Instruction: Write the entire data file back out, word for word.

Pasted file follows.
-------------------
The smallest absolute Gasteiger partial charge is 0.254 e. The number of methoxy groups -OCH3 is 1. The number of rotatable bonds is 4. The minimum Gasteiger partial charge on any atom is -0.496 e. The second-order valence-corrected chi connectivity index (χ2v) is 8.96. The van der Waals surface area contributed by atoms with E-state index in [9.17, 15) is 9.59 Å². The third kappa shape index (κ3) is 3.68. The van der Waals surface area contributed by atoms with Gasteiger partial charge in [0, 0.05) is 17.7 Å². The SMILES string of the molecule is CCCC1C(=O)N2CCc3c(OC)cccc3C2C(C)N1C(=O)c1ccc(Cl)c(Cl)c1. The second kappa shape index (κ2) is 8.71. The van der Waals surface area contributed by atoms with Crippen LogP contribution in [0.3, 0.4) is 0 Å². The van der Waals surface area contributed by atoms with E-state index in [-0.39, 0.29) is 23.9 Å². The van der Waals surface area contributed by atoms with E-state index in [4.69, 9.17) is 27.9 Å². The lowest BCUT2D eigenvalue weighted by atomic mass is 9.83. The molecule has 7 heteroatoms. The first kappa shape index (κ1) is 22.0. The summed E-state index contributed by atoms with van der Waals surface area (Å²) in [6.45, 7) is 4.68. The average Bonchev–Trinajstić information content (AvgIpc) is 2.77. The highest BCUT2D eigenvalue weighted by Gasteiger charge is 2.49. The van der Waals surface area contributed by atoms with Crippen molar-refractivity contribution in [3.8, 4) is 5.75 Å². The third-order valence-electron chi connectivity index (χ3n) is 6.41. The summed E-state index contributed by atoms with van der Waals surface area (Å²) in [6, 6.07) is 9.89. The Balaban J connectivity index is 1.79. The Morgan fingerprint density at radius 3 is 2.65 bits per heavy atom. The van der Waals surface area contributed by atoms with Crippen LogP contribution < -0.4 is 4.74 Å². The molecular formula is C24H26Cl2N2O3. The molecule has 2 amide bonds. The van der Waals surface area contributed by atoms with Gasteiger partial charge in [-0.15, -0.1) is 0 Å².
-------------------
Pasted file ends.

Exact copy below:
The smallest absolute Gasteiger partial charge is 0.254 e. The number of methoxy groups -OCH3 is 1. The number of rotatable bonds is 4. The minimum Gasteiger partial charge on any atom is -0.496 e. The second-order valence-corrected chi connectivity index (χ2v) is 8.96. The van der Waals surface area contributed by atoms with E-state index in [9.17, 15) is 9.59 Å². The third kappa shape index (κ3) is 3.68. The van der Waals surface area contributed by atoms with Gasteiger partial charge in [0, 0.05) is 17.7 Å². The SMILES string of the molecule is CCCC1C(=O)N2CCc3c(OC)cccc3C2C(C)N1C(=O)c1ccc(Cl)c(Cl)c1. The second kappa shape index (κ2) is 8.71. The van der Waals surface area contributed by atoms with Crippen LogP contribution in [0.3, 0.4) is 0 Å². The van der Waals surface area contributed by atoms with E-state index in [-0.39, 0.29) is 23.9 Å². The van der Waals surface area contributed by atoms with E-state index in [4.69, 9.17) is 27.9 Å². The lowest BCUT2D eigenvalue weighted by atomic mass is 9.83. The molecule has 7 heteroatoms. The first kappa shape index (κ1) is 22.0. The summed E-state index contributed by atoms with van der Waals surface area (Å²) in [6.45, 7) is 4.68. The average Bonchev–Trinajstić information content (AvgIpc) is 2.77. The highest BCUT2D eigenvalue weighted by Gasteiger charge is 2.49. The van der Waals surface area contributed by atoms with Crippen molar-refractivity contribution in [3.8, 4) is 5.75 Å². The third-order valence-electron chi connectivity index (χ3n) is 6.41. The summed E-state index contributed by atoms with van der Waals surface area (Å²) in [6, 6.07) is 9.89. The Balaban J connectivity index is 1.79. The Morgan fingerprint density at radius 3 is 2.65 bits per heavy atom. The van der Waals surface area contributed by atoms with Crippen LogP contribution < -0.4 is 4.74 Å². The molecular formula is C24H26Cl2N2O3. The molecule has 2 amide bonds. The van der Waals surface area contributed by atoms with Gasteiger partial charge in [-0.15, -0.1) is 0 Å².